Portraits of Wildflowers

Perspectives on Nature Photography

Two prairies

with 13 comments

Prairie Bishop's Weed and Prairie Verbena Flowering 8635

The two prairies referred to in the title are prairie bishop’s weed, Bifora americana, and prairie verbena, Glandularia bipinnatifida, which I found flowering together on March 20 in the area along Yaupon Dr. that produced the pictures you recently saw of corn salad.

For a much closer and more inviting look at prairie bishop’s weed flowers, be sure to check out a post from 2012.

© 2016 Steven Schwartzman

Written by Steve Schwartzman

April 2, 2016 at 4:56 AM

13 Responses

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  1. I am becoming increasingly interested in pairings like this natural bouquet. I know this isn’t a very elevated comment, but isn’t it pretty?


    April 2, 2016 at 9:01 AM

    • I’m glad to hear from another person who favors pairings. I might have mentioned that one of the photo books I conceived has the working title Combinations. Every picture would have at least two kinds of wildflowers in it. Given the number of native species we have here, many thousands of combinations exist, though some occur much more commonly than others, what with the differing bloom times.

      Steve Schwartzman

      April 2, 2016 at 3:08 PM

      • That is a spectacular idea. I hope you pursue it.


        April 4, 2016 at 9:21 AM

        • I plan to, but given the cost of color reproduction on paper I’ll most likely have to settle for a digital edition, which I know you’re not fond of. My attempts a few years ago to interest publishers never panned out, though that was long enough ago now that maybe I should try again.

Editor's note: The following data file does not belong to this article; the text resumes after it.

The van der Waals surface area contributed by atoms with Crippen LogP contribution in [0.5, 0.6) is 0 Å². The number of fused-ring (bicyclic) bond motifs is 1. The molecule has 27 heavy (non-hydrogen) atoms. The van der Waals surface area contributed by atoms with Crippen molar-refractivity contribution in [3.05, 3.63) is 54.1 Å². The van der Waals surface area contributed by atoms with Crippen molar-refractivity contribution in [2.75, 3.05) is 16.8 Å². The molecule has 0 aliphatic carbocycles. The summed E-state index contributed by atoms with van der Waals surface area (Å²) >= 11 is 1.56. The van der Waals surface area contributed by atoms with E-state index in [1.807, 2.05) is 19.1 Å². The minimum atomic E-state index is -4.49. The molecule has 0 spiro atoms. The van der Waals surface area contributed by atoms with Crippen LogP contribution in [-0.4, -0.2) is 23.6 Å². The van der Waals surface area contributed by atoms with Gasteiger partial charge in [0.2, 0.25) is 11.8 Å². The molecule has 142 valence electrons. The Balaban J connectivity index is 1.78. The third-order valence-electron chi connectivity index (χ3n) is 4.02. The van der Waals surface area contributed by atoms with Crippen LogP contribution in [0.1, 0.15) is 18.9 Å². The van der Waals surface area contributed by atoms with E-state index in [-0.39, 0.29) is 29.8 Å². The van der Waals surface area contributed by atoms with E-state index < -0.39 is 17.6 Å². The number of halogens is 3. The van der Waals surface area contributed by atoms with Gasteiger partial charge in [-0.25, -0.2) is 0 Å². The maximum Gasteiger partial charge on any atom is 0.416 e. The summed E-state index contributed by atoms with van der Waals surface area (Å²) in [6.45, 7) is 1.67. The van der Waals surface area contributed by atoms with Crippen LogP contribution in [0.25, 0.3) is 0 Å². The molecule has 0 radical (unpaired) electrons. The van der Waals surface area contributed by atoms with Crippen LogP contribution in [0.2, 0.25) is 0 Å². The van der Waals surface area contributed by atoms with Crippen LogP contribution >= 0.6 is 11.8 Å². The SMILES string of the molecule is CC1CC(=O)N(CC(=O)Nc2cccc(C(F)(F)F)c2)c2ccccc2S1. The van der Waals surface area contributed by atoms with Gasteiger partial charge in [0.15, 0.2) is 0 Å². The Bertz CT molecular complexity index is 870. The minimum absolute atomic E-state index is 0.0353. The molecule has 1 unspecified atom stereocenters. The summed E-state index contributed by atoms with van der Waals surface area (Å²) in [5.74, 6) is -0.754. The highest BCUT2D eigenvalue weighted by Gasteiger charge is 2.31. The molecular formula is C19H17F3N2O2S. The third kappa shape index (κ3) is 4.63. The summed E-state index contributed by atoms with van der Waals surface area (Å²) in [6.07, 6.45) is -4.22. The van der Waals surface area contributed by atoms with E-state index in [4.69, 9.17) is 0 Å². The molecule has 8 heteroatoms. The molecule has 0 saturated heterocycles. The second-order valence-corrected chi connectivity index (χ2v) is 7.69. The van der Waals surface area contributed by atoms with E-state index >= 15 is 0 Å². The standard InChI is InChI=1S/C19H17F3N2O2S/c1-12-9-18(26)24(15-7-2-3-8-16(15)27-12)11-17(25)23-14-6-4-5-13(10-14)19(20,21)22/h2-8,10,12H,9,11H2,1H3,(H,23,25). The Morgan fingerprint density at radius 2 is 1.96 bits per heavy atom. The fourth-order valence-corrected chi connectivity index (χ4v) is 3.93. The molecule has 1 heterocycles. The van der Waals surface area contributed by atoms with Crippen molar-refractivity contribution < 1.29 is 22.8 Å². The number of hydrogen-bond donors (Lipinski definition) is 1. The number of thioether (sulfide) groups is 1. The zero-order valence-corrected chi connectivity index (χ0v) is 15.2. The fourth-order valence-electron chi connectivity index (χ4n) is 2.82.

Steve Schwartzman

          April 4, 2016 at 9:29 AM

  2. That’s the prettiest purple in the world — and how interesting that it has those touches of turquoise. I’m becoming more aware of how much color variation there is in these plants: even in the same species. I saw what I’m sure was prairie verbena today, but it was closer to magenta. There were some usually pink evening primrose that appeared to be pure white, and of course the Indian paintbrush can run the gamut from deep reds to coral to orange. Spiderwort’s another. Some are that clear purple, and others tend toward magenta.

    I like the pairings, too. I suppose the best known is the bluebonnet-Indian paintbrush combo, but I’ve seen blue-eyed grass and primrose together a lot this year. And believe it or not, today I saw a few fully-formed dewberries turning red. Things seem to be moving along at a record pace.


    April 2, 2016 at 9:48 PM

    • Some friends of mine half an hour to the west of Austin reported recently finding a few white verbena flowers on their property. I’ve seen white variants of other purple flowers (e.g. spiderworts and even bluebonnets) but never verbena, as far as I recall. The touches of turquoise are quite common in prairie verbena flowers, apparently a consequence of aging, though I’ve never done any research to confirm that.

      We saw some mulberries beginning to redden this afternoon, so I’m not surprised to hear the dewberries are coming along, give the early start they had this year. We’re hoping to go gather a bunch this year the way we did several years ago, and perhaps you’re making similar plans (and investing in some good gloves).

      Steve Schwartzman

      April 2, 2016 at 10:34 PM

  3. Lovely little natural bouquet. Another case of peaceful coexistence.

    Steve Gingold

    April 3, 2016 at 4:56 PM

    • I was out a few hours ago and found a field with large amounts of prairie bishop’s weed. Before that I’d been in another location photographing other instances of peaceful coexistence.

      Steve Schwartzman

      April 3, 2016 at 5:00 PM

  4. […] up as it opens into a flower head. The purple in the top photograph’s background came from prairie verbena flowers (Glandularia bipinnatifida). The second picture shows a mostly upright bud opening at a time when […]

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